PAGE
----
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❓ Why are mitochondria in oocytes different from other cells? Also, why do they appear differently?

❕ The unique features of mitochondria (mtDNA copy number, morphology and functionality) in the oocyte have been determined by evolution. Specifically, the number of mitochondria within cells is often an indication of the activity of that cell. The capability to generate ATP in an oocyte is critical for successful maturation of the cytoplasm and nucleus in preparation for fertilization and completion of meiosis II.1 In addition, as the female germ cell the oocyte provides all the mitochondria required for embryo development because mitochondria from sperm are degenerated immediately after fertilization. Good quality oocytes containing optimal mitochondrial numbers and sufficient levels of ATP (at least 2 pM)2 produce higher quality blastocysts after fertilization.3

The mitochondria in the oocyte are structurally distinct – they are spherical with few truncated cristae surrounding a matrix of high electron density.4 The mitochondria in the oocyte are the primary source of ATP required for early embryo development2,5 since early embryos do not express the replication factors required to increase copy numbers of mitochondria until around the time of implantation.

These mitochondria are then able to undergo stage-specific structural transformations during the preimplantation phase, including elongation and development of an extensive array of cristae that completely traverse a matrix of progressively lower electron density.6-10 Replication of the mtDNA then occurs around the time of blastocyst formation – first in the trophectoderm and then within the overall embryo.1,11

Taken together, the unique features of oocyte make its mitochondria very different from other somatic cells. The morphology, number and activity of mitochondria in oocytes are indispensable for fertilization and early embryo development.


  1. St John JC, Facucho‐Oliveira J, Jiang Y, Kelly R, and Salah R. "Mitochondrial DNA transmission, replication and inheritance: a journey from the gamete through the embryo and into offspring andembryonic stem cells," Human Reproduction Update 2010; 16(5): 488–509.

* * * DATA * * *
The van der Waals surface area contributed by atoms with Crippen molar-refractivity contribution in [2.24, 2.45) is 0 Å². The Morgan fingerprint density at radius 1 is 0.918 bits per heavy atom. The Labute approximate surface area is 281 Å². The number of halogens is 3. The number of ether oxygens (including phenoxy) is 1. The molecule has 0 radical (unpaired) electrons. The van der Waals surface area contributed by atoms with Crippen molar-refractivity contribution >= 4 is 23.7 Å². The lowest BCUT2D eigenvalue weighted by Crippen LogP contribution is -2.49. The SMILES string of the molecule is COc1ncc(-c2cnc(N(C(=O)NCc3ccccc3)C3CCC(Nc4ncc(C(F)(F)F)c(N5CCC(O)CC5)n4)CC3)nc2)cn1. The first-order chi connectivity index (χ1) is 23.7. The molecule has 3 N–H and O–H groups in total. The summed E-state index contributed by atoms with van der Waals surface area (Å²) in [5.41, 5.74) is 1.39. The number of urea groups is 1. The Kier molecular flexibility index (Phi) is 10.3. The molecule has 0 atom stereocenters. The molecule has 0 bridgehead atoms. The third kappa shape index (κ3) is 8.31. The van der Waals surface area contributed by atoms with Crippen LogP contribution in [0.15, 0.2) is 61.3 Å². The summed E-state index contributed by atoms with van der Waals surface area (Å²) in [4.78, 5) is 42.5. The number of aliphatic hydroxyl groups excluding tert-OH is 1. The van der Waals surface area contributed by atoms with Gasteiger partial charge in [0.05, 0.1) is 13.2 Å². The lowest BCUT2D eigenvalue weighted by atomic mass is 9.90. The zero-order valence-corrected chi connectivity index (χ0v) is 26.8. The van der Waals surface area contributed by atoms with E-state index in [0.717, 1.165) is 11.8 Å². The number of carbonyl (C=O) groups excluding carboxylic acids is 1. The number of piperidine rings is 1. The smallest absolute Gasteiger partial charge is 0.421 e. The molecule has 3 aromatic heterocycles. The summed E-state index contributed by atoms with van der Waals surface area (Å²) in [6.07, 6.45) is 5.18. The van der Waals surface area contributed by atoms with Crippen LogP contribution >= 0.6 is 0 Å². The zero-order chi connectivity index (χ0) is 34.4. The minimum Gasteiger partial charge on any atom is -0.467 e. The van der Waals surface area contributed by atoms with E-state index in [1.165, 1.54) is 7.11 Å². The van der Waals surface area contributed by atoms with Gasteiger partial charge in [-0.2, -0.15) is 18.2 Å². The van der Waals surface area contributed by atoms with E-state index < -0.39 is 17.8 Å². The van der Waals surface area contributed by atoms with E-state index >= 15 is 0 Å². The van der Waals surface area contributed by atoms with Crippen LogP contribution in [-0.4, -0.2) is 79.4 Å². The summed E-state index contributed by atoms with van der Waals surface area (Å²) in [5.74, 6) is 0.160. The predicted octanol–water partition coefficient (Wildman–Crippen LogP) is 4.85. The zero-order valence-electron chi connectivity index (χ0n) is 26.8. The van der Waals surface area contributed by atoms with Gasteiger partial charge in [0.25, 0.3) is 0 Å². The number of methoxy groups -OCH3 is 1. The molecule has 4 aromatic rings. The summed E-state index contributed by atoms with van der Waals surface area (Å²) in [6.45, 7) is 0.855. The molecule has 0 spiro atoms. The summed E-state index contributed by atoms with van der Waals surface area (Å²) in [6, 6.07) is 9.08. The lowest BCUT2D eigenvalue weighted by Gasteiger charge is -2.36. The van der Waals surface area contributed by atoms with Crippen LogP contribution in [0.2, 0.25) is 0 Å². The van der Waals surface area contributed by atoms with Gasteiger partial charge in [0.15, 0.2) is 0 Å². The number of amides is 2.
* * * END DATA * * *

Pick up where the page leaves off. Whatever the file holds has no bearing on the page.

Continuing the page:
2. Van Blerkom J, Davis PW, and Lee J. "ATP content of human oocytes and developmental potential andoutcome after in‐vitro fertilization and embryo transfer," Human Reproduction 1995, 10(2): 415–424.
  3. Takeuchi T, Q. V. Neri, Y. Katagiri, Z. Rosenwaks, and G. D. Palermo, "Effect of treating inducedmitochondrial damage on embryonic development and epigenesis," Biology of Reproduction 2005,72(3): 584–592.
  4. Motta, P, Nottola, S, Makabe, S, Heyn, R. Mitochondrial morphology in human fetal and adult femalegerm cells. Hum. Reprod. 2000, 15(suppl 2), 129–147.
  5. Dumollard, R, Duchen, M, Carroll, J. The role of mitochondrial function in the oocyte and embryo.Curr. Top. Dev. Biol. 2007, 77: 21–49.
  6. Van Blerkom, J., Manes, C., Daniel, J.C., 1973. Development of preimplantation rabbit embryos in vivoand in vitro. I. An ultrastructural comparison. Dev. Biol. 35, 262–282.
  7. Van Blerkom J., Motta P. The cellular basis of mammalian reproduction, Urban & Schwarzenberg,Baltimore – Munich 1979, 2 (3): 185.
  8. Van Blerkom, J., 1989. Developmental failure in human reproduction associated with preovulatoryoogenesis and preimplantation embryogenesis. In: Van Blerkom, J., Motta, P. (Eds.), Ultrastructure of Human Gametogenesis and Embryogenesis. Kluwer Acad. Pub, pp. 125–180.
  9. Van Blerkom, J., 1993. Development of human embryos to the hatched blastocyst stage in the presence or absence of a monolayer of Vero cells. Hum. Reprod. 8, 1525–1539.
  10. Sathananthan, H., Trounson, A., 2000. Mitochondrial morphology during human preimplantation embryogenesis. Hum. Reprod. 15 (Suppl. 2), 148–159.
  11. Thouas GA, Trounson AO, and Jones GM. “Effect of female age on mouse oocyte developmental competence following mitochondrial injury,” Biology of Reproduction, vol. 73, no. 2, pp. 366–373, 2005.


❓ Do mitochondria change when they are diluted in somatic cells during life?

❕ Once the embryo begins to replicate its own mitochondria and those mitochondria begin to divide into specific cell types during gastrulation, those mitochondria develop in a manner consistent with the function of that cell.

Over the course of a lifetime, mitochondria in all cells, including somatic cells, undergo mutations and deletions. Mitochondrial DNA resides close to the electron transport chain which produces reactive oxygen species (ROS) as a byproduct of ATP production. This causes damage to mitochondrial DNA (mtDNA) which accumulates with age. While there are many known/reported mtDNA mutations the most common mtDNA deletion in human cells results from a 4977-base pair deletion. The ‘common deletion’ has not been observed in mitochondria from EggPCSM cells.1


  1. Woods DC, Tilly JL. Autologous germline mitochondrial energy transfer (AUGMENT℠) in human assisted reproduction. Semin Reprod Med 2015; 33(06): 410‐421.


❓ What is the patient profile for the AUGMENTSM treatment?

❕ The AUGMENT treatment is recommended for patients diagnosed with poor egg health or undiagnosed infertility and who want to have their own biological child.


❓ Is there a means of checking mitochondrial activity prior to transfer?

❕ There are currently no assays available that assess mitochondrial activity and still allow for the mitochondria to be transferred.


❓ Where is the AUGMENT treatment available?

❕ The AUGMENT treatment is available in select countries globally and is not available in the United States. More information about the availability of AUGMENT is available at www.augmenttreatment.com.